Design & UX

Layout Secret Weapon #1: The CSS Table Property

By Massimo Cassandro
Man at a Table

Photo credit: Craig Sunter

Right now Flexbox is arguably THE hot new thing for layout building. Flexbox's almost miraculous abilities to adapt to the available space has left many of us wide-eyed with possibility.

Nevertheless it can not solve all your layout problems and moreover it brings with it some compatibility issues with legacy browsers. There simply is no bulletproof ‘polyfill’ (fallback for older browsers) for Flexbox — currently I'm only aware of a polyfill for the 2009 version of IE: Flexie.

In many cases I've found simpler solutions using the often-ignored CSS table displays properties. These CSS properties are widely supported by all relevant browsers (note this excludes IE6 & 7), and can elegantly solve several major and small layout headaches.

In case you're not 100% familiar with this technique, changing a DIVs display property can make it behave like a table or a table element.

Wait what? Tables for layout? Isn’t that bad?

Perhaps the hottest web design topics of the early 2000's was the debate over using HTML table code as a layout tool. That was a hack and is still bad practice.

Instead here we're using perfectly meaningful HTML (i.e. DIVs, SECTIONs, HEADERs, etc) and simply borrowing some useful table presentation know-how from CSS. This is precisely what CSS was designed to do, so don't feel that this is a hack or patch. It’s not.

Using 'display:table-cell'

In the sample below, clicking the top button you can change the display property of the three colored DIVs from block to table-cell:

See the Pen Display table #1 by Massimo Cassandro (@massimo-cassandro) on CodePen.

You can see how the DIVs can be horizontally arranged without requiring any float property, and that you can also access some typical table rules (just like vertical-align).

If you need some spacing, note that the classic CSS margin property doesn't have any effect on table cells: instead use border-spacing instead (it must be applied to the container table element). You can find some commented lines within the Codepen, if you want to play with those rules.

This technique can be very useful to solve a lot of problems that prove difficult to crack other ways.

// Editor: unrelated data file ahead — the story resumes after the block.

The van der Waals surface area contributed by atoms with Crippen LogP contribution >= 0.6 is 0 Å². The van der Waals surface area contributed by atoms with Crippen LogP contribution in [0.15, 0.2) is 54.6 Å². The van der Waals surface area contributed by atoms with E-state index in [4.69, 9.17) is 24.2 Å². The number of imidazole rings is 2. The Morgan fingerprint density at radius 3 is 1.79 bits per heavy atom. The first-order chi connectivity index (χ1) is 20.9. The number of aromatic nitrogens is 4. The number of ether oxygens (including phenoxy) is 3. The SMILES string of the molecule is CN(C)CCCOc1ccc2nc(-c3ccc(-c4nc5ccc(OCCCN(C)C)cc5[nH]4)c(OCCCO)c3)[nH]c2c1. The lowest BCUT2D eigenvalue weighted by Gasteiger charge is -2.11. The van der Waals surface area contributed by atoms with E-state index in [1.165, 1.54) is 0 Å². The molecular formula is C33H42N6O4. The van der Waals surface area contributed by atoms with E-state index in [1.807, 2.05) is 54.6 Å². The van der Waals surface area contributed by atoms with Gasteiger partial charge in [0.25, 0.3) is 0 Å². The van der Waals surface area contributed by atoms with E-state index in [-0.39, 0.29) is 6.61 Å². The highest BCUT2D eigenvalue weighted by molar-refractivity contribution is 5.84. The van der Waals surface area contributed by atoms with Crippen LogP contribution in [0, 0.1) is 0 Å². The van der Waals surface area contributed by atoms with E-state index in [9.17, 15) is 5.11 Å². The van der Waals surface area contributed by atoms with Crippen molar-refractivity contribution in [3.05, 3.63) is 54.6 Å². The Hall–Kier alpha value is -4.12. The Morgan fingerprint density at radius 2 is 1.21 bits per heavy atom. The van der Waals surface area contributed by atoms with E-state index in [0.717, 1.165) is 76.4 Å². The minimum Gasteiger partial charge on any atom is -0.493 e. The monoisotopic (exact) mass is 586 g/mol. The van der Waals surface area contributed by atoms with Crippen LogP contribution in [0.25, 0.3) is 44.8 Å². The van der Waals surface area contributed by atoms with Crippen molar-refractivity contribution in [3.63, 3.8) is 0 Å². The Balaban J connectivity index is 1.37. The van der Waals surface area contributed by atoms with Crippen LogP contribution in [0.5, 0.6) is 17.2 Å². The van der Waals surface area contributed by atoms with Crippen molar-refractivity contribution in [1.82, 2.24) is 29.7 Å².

I've picked out three simple cases where the table display properties are really valuable.

But first let's look at them:

display property renders as
table, inline-table table
table-column col
table-column-group colgroup
table-row-group tbody
table-header-group thead
table-footer-group tfoot
table-row tr
table-cell td
table-caption caption

For a really comprehensive guide to tables and CSS take a look at CSS Tricks: A Complete Guide to the Table Element.

Case 1. Equal height boxes

I think this is one of the most frequent issues I've deal with: there are some floated boxes with unknown content and you have to make all them with equal height.

I know, flexbox can easily solve this problem, but tables rules can do it too.

Simply apply the display: table (or table-row) property to the container and the display: table-cell property to inner boxes. Take care to remove any float property (otherwise the table-cell property doesn't take effect).


<div id="wrapper">
    <div id="div1"></div>
    <div id="div2"></div>
    <div id="div3"></div>


#wrapper {
    display: table;
#wrapper div {

See the Pen Equal height boxes by Massimo Cassandro (@massimo-cassandro) on CodePen.

Case 2. Simple old-style layout

This one is a more outdated example, but I think you might need to deal with it, as I did recently.

Some months ago I received a graphic layout very similar to the scheme below. It needed to be compatible with IE8, and I found that the best way was to use CSS table rules: